Why Nigeria remains an attractive oil & gas frontier

As Africa’s biggest oil producer, Nigeria currently faces a number of challenges that affect its short-term recovery prospects. While the country can usually rely on its oil sector to boost its economy in periods of high oil prices, the current surge in commodity prices has been more a curse than a blessing for Nigeria.

Nigerian blends typically attract generous premiums due to the quality of Nigerian oil, but while prices have soared the country’s output continues to stagnate. Nigeria monetised an average of 1.3 million barrels of oil per day (bopd) in 2021, on top of some 308,000 barrels per day (bpd) of condensate according to government data. This remains far below the country’s production capacity of 2m bopd.

As a result, Nigeria continues to underperform with little gains from oil production while its petroleum imports bill continues to climb and put pressure on its budget.

Under-investment and pipeline vandalism are to blame for significant losses incurred by Nigerian operators, with losses from export terminals such as Bonny sometime going as high as 90%.

An Attractive Brownfield Frontier

But despite this grim situation, Nigeria still offers some of the best proven reserves of oil & gas in the world, existing infrastructure and a large, established energy industry. Because of its world-class resources, it is also one of the most attractive brownfield destinations in the world with better and shorter investment returns.

Last year, the adoption of the Petroleum Industry Act (PIA) has brought much-needed clarity to the country’s regulatory framework. While the transitioning of one regime to another came with necessary adjustments, the implementation of a clear and stable framework is just what Nigeria needed to support investments.

Deals in the market are currently driven by ongoing divestments by Shell and TotalEnergies from the Shell Petroleum Development Co. (SPDC) joint-venture and by the recently concluded Marginal Fields Bidding Round. Both are supporting strong mergers & acquisitions (M&A) activity in the market, which notably saw Seplat Energy proposing to acquire Mobil Producing Nigeria for some $1.283bn in February, in what remains the biggest transaction of the year so far, globally.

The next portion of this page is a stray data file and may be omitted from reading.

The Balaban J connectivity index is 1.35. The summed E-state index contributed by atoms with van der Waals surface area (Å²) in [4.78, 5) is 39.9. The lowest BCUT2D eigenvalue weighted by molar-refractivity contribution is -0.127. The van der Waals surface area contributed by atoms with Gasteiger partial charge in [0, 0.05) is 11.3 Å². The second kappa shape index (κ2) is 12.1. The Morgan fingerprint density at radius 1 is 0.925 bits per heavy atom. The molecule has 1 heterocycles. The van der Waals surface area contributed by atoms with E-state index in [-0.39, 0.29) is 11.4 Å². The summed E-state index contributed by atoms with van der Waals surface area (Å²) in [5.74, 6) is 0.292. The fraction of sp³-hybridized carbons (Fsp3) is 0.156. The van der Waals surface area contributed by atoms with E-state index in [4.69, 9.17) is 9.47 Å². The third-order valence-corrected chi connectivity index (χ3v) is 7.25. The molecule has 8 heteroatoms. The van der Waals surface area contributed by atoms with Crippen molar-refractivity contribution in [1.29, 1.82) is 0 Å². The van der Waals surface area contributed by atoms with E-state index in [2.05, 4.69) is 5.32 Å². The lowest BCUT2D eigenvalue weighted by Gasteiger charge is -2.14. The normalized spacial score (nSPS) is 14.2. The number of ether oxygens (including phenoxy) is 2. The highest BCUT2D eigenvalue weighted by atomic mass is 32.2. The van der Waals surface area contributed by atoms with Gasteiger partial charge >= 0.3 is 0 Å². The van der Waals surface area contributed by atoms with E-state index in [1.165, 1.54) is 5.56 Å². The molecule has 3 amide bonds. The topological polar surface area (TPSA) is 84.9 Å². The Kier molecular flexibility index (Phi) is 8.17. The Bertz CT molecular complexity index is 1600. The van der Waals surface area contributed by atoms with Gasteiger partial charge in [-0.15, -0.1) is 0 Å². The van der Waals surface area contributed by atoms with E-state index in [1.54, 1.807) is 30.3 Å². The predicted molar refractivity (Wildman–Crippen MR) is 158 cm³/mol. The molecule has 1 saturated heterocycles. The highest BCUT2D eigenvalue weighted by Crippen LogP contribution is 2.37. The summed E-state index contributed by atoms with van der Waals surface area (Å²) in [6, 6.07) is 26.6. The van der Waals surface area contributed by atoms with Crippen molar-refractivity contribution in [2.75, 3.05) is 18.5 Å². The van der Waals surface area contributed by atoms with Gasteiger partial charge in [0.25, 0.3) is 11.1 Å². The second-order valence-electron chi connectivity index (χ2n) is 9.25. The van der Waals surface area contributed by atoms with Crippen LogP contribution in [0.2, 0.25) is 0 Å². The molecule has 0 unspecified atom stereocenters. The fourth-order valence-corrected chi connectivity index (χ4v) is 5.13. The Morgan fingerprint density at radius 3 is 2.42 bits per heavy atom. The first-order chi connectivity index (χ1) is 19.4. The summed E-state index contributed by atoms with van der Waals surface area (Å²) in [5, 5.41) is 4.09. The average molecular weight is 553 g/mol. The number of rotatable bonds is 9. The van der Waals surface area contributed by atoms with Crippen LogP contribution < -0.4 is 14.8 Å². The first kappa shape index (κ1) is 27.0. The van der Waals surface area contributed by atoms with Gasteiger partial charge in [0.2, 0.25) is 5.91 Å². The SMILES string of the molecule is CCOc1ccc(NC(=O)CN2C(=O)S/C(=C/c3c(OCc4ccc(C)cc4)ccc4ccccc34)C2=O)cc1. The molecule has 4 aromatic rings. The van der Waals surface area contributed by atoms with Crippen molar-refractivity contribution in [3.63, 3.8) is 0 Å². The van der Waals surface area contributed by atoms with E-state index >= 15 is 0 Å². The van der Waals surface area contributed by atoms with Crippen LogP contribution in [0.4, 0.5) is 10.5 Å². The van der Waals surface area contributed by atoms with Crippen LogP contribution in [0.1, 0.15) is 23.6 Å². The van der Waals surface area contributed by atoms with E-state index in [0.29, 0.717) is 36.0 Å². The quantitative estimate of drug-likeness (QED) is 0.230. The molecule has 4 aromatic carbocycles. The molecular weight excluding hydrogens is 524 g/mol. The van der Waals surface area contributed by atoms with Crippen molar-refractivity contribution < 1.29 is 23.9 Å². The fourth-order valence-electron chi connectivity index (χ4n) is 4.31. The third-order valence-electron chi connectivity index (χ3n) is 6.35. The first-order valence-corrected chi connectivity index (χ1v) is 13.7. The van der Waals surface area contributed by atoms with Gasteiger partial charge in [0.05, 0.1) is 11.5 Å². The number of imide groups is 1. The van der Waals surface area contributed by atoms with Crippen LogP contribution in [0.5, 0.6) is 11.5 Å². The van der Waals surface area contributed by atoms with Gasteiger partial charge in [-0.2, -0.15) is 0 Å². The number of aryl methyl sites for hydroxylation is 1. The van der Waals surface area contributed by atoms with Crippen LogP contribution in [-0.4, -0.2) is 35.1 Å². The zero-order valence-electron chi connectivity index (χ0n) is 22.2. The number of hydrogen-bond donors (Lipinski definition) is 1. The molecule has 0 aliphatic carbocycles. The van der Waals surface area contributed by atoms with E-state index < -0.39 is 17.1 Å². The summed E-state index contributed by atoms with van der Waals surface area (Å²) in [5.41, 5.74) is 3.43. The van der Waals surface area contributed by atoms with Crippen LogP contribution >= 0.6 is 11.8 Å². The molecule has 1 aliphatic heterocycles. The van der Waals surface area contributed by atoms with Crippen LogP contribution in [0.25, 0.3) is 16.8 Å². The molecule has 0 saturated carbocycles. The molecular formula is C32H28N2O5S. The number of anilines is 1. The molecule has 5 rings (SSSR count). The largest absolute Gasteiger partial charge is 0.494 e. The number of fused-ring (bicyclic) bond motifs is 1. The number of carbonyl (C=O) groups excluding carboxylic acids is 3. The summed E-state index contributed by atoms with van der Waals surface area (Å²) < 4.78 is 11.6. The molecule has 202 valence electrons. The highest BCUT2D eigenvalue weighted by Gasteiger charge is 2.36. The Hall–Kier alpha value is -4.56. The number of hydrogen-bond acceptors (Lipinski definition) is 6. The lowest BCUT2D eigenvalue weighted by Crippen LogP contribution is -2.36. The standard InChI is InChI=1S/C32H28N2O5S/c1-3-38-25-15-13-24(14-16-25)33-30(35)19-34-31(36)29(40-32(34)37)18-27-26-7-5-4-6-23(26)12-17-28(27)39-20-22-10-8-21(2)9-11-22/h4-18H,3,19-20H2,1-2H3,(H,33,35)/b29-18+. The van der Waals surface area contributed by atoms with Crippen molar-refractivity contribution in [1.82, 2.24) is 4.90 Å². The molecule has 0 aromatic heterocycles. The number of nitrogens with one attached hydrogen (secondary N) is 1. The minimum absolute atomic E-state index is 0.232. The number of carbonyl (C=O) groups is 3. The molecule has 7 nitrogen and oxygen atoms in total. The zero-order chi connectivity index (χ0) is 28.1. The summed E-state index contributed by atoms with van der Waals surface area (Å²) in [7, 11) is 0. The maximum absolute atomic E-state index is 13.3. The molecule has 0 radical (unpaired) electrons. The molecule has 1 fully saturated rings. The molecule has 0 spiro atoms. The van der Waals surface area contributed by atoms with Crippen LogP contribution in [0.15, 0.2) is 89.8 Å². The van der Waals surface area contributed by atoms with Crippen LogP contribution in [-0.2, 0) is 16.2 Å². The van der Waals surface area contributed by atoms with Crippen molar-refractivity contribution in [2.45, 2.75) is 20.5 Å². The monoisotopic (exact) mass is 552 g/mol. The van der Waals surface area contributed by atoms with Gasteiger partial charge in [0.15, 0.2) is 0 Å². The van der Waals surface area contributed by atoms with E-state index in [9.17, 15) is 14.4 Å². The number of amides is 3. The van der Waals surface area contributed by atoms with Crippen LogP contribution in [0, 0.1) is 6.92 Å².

Meanwhile, projects activity is picking up onshore and in shallow water. Seplat Energy is currently executing an extensive drilling campaign onshore, while several shallow water fields are being developed or re-developed over the coming months.

A Focus on Gas

Nigeria has long produced gas for exports but is increasingly encouraging the development of its domestic gas value chain to support industrialization and create jobs.

Virtual pipelines operators have been busy providing alternative sources of energy to the transport and manufacturing sectors for whom soaring diesel prices have made operating costs unmanageable since 2021. Nigeria now houses several CNG ventures and is seeing the emergence of a strong domestic LNG industry on the back of several small-scale projects breaking ground in 2022.

Meanwhile, the country’s gas grid continues to be expanded. Piped natural gas (PNG) is on the rise around key economic clusters, driven by companies like Axxela who just secured fresh equity from Sojitz of Japan, but also by Shell Nigeria Gas or Falcon Corporation to name a few. To make gas available nationwide, the NNPC is also building the 614km AKK pipeline providing a connection between southern gas producing states and northern gas consuming ones. The first leg is expected commissioning in 2023.

Across the rest of the value-chain, most Nigerian players are busy investing in gas or seeking to monetise the country’s vast gas reserves to generate value for the economy.

ND Western, one of the country’s leading independent E&P investor, is building an industrial park on OML 34 offering industrial and manufacturing companies the opportunity to access cheap gas feedstock.

The RusselSmith Group, known for its subsea and technology offering, has established a new joint-venture, G2L Energy Solutions, to deploy modular gas-to-liquids facilities in the Niger Delta.

UTM Offshore, one of Nigeria’s leading maritime groups, is progressing on the development of the country’s first floating LNG project.

These are some of many examples demonstrating the attractiveness of Nigeria’s gas sector now and the wide range of investment opportunities it offers.

Hawilti is a proud Research & Content Partner of the 21st NOG Conference & Exhibition, set to take place at the ICC, Abuja, on July 4th-7th, 2022. https://www.nogevent.com/

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